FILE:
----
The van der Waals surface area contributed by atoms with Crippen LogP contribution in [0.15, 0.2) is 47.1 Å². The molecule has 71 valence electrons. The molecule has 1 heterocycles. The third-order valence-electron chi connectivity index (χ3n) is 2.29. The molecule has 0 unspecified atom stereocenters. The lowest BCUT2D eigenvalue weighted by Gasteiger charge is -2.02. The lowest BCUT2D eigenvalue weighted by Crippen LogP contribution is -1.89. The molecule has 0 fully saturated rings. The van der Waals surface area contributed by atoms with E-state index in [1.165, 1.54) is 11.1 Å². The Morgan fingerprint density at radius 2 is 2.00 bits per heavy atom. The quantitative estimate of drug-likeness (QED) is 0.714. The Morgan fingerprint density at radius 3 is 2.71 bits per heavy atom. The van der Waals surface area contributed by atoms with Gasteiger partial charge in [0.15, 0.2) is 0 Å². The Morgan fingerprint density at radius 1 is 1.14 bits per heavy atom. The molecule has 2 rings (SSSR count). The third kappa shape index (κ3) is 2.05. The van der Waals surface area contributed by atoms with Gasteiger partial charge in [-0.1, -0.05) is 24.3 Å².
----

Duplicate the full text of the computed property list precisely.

The van der Waals surface area contributed by atoms with Crippen LogP contribution in [0.15, 0.2) is 47.1 Å². The molecule has 71 valence electrons. The molecule has 1 heterocycles. The third-order valence-electron chi connectivity index (χ3n) is 2.29. The molecule has 0 unspecified atom stereocenters. The lowest BCUT2D eigenvalue weighted by Gasteiger charge is -2.02. The lowest BCUT2D eigenvalue weighted by Crippen LogP contribution is -1.89. The molecule has 0 fully saturated rings. The van der Waals surface area contributed by atoms with E-state index in [1.165, 1.54) is 11.1 Å². The Morgan fingerprint density at radius 2 is 2.00 bits per heavy atom. The quantitative estimate of drug-likeness (QED) is 0.714. The Morgan fingerprint density at radius 3 is 2.71 bits per heavy atom. The van der Waals surface area contributed by atoms with Gasteiger partial charge in [0.15, 0.2) is 0 Å². The Morgan fingerprint density at radius 1 is 1.14 bits per heavy atom. The molecule has 2 rings (SSSR count). The third kappa shape index (κ3) is 2.05. The van der Waals surface area contributed by atoms with Gasteiger partial charge in [-0.1, -0.05) is 24.3 Å².